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Colorado and Denver Eviction Procedure and Requirements

Generally speaking, there are two types of evictions that can occur in Colorado: one is when a tenant has stopped paying rent or has otherwise violated a substantial condition of the lease; and the other is when the tenant is holding over, or staying in the property beyond the time they are allowed to. These two different types of evictions have two different processes and will be discussed separately.

The first type, where the tenant has stopped paying rent or has otherwise violated a substantial condition of the lease requires that a 3-day Notice to Cure be given. This Notice to Cure must be in writing, specify the grounds as to why the tenant is no longer entitled access to the property, specify when compliance is required, and be signed by the landlord or the landlord’s agent. After three days has passed, not including the day the notice was given, if the tenant has not either paid back rent or complied with the violation of the lease, then the landlord can move forward with an eviction proceeding. Additionally, once the three days has passed and the tenant has not complied with the notice, the landlord is under no obligation to accept compliance. Accordingly, even if the tenant complies after the three days, the landlord can still move forward with an eviction. However, for rent, if the tenant attempts to comply by paying back rent, the landlord cannot accept it otherwise the landlord will lose the right to evict the tenant. For example, if the tenant attempts to pay the landlord the back rent owed after the three days has passed, if the landlord accepts the payment it is accepting that the tenant has complied with the notice and the landlord will be unable to move forward with an eviction.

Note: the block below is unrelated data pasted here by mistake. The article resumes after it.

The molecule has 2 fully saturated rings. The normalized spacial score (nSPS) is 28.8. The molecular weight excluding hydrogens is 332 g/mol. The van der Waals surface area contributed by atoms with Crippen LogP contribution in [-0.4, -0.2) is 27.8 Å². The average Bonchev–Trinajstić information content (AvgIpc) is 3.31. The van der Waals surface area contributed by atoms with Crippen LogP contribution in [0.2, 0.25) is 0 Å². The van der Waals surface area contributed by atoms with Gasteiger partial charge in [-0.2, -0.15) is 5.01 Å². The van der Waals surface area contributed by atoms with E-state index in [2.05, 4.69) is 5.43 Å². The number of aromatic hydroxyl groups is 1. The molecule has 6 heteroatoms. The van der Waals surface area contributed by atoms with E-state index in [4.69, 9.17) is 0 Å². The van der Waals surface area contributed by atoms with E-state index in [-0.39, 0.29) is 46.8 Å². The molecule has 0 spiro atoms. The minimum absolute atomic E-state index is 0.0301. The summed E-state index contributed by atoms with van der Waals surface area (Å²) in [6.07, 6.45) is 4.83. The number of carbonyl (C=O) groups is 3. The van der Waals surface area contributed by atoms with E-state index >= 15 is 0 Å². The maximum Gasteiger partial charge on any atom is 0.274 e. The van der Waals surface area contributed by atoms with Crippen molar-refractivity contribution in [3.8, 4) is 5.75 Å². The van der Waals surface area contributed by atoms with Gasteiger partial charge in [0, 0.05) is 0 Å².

The second type of eviction does not have to do with nonpayment of rent or a violation of the lease, but instead has to do with a tenant overstaying his or her right to be on the property. This can generally happen in one of two ways: if a tenant leases the property for a specific term and the tenant remains after the end of that term; and if a tenant is leasing a property with no indefinite end date, a Notice to Quit is given by the landlord, and the tenant remains on the property after the date indicated on the Notice to Quit. If a tenant leases the property for a specific term with a specific end date as generally occurs with leases, and the tenant stays after that date, the landlord may file for an eviction at any time. If the tenant’s lease does not have a particular end date, which frequently occurs in informal renting, then the landlord must first give a Notice to Quit to the tenant, which indicates when the tenancy is terminated, then wait for that date and, if the tenant has not left the premises, then the landlord may file for an eviction. The tenancy end date in the Notice to Quit is defined by statute and varies from 7 days for a month-to-month tenancy, to 91 days for a year-to-year tenancy. The Notice to Quit must be served on the tenant at least that number of days before the end of the applicable tenancy. In filing an eviction, the action may be filed in either district court or county court (link to other post). However, if damages are alleged in excess of $15,000, for example, if the landlord is alleging damages for breach of contract or asking for compensation for damage done to the property, then the eviction must be filed in district court.

Note that the eviction proceeding can take between 2 weeks and a month to complete and obtain a court order authorizing eviction; however, the court order still has to be taken to the sheriff to actually schedule and execute the eviction.

Disclaimer: The information on this website is intended to be general information only and not legal advice. Laws change frequently and the information on this website may not be up to date, nor is the information intended to be fully comprehensive. For legal advice specific to your case please contact J.D. Porter, LLC or another licensed attorney.